I’ll probably never be ready to write this post but I want to capture the feelings of now. The raw emotions that fill every inch of your heart the moment you realize your breastfeeding journey has ended. 
I’ll start by saying I never wanted to start breastfeeding. I saw breastfeeding as one of two ways I could feed my baby. I chose the other way and was happy with that. Deep down there was always a little niggling feeling though. A curiosity. It was the part of me that hates to miss out on something. It was, for the most part, ignited by things my mam would say to me. I had changed my mind a million times but always came back to the not breastfeeding. I had never seen someone breastfeed so it was something alien to me. I had no emotional connection to it whatsoever. I literally couldn’t imagine one single time that I saw a baby being breastfed in person, in a magazine or in a movie. Now I see it every day.
I was struggling from the beginning. Billy wouldn’t latch and I think I felt a bit rejected. You can read more about that here. I swiftly gave up and welcomed the idea of formula and bottles. I had tried, right? I didn’t feel overly emotional about it. I had been lead to think that if I continued to breastfeed my child would be starving. A combination of factors really. I wasn’t prepared and the midwife didn’t have the time to help me among various other things. 

That niggle persisted. I formula fed and Billy rejected it from the beginning. He was refluxy, gasy and very unsettled. Deep down I knew that it was linked to the formula. I tried on and off but he just wouldn’t latch on. I had become so engorged that I had to pump to ease the discomfort.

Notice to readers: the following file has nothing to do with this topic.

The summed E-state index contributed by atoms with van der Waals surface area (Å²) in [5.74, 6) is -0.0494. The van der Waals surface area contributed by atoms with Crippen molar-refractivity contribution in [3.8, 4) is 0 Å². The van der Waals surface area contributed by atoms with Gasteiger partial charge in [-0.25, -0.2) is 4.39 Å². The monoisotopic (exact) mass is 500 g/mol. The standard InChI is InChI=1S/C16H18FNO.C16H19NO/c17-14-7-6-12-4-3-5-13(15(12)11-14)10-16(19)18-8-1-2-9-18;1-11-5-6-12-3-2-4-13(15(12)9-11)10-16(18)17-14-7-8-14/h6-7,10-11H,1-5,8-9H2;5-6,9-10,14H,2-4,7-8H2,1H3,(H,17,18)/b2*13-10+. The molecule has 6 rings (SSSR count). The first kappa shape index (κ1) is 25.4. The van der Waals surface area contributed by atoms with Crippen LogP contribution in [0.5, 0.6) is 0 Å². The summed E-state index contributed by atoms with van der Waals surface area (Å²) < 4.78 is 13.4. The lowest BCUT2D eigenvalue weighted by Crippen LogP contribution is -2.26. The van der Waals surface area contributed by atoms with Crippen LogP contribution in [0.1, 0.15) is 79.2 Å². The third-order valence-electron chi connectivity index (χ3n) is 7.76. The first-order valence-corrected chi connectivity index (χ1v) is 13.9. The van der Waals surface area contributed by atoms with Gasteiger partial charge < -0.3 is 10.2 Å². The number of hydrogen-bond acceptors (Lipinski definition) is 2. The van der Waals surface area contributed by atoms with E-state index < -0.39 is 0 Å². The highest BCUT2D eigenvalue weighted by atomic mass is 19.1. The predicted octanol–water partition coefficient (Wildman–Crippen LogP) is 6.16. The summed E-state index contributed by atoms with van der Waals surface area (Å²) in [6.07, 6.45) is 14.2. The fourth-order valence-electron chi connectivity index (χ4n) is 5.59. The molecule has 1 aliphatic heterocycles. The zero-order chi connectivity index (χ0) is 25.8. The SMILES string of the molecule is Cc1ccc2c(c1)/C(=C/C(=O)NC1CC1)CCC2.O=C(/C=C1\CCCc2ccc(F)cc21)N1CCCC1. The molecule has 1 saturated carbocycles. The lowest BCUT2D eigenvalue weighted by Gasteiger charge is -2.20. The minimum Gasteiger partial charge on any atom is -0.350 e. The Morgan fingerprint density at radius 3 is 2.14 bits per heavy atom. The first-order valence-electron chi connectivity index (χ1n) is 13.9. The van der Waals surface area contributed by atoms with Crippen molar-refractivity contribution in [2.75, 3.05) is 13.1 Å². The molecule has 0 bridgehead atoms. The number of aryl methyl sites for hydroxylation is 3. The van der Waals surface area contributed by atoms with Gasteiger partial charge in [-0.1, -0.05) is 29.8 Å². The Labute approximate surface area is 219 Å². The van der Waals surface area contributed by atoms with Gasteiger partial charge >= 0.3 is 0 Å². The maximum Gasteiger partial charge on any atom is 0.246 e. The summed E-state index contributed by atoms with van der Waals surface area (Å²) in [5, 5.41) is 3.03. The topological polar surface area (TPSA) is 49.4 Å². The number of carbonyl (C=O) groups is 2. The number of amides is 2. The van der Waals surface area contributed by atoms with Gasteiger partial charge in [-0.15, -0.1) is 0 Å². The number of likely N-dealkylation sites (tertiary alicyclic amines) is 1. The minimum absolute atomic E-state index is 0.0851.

Something happened when I saw milk. My body had produced milk for MY baby. It was cathartic. I just knew I had a little more fight in me and I knew I wanted it to work. I felt really really sad that it hadn’t. 
And then we found nipple shields. Another suggestion from my Mam. The moment I put the shield on Billy fed beautifully. It was day five. That was the beginning of our breastfeeding relationship. The first chapter of many to come.
And so we fed. Sometimes all night long. The “he couldn’t be feeding again” comments came flooding in and I slowly began to build confidence about the subject. Soon I could tell people that everything that was happening was normal. That it shouldn’t be compared to bottle feeding as it was so different. I was feeding on demand and that was exactly the right thing to do. Sometimes he fed for five hours in a row. Those are some of my fondest memories when I look back now. 
From the moment he was born he was happy being close to me. I’ll never forget the moment he lay upon my chest. A bond that could never be broken. It felt like I was re-born. That I had so much more to give this world. Proud that I had given the universe this wonderful human being. Shocked that I was allowed to call him mine. It was the greatest love I had ever felt and immediately my greatest achievement. 

And so we fed. We fed on aeroplanes, in restaurants, on holiday, by the beach and in the car. We fed when he was hungry. Never had anything felt so natural in all my life. I had connected so much with the idea of feeding my baby that it just made me feel like a happier person. I can’t explain it. Every single feed felt precious. I felt lucky. After four months the nipple shields were a thing of the past. The first time he latched on without them I sobbed. It was a beautiful moment.

And then he got bigger. Teeth came along. He crawled and then walked. As he learned a new skill I felt so very proud. These milestones were never a reason to stop breastfeeding though. Why would they be? It was easy. It was beautiful. It was our thing. People would ask if I was “still” breastfeeding. Said with a tone that implied that I was undergoing some kind of sentence. Never had it occurred to me to stop. I couldn’t even entertain the thought. It would have felt forced and unkind. He wasn’t ready and neither was I. We were happy.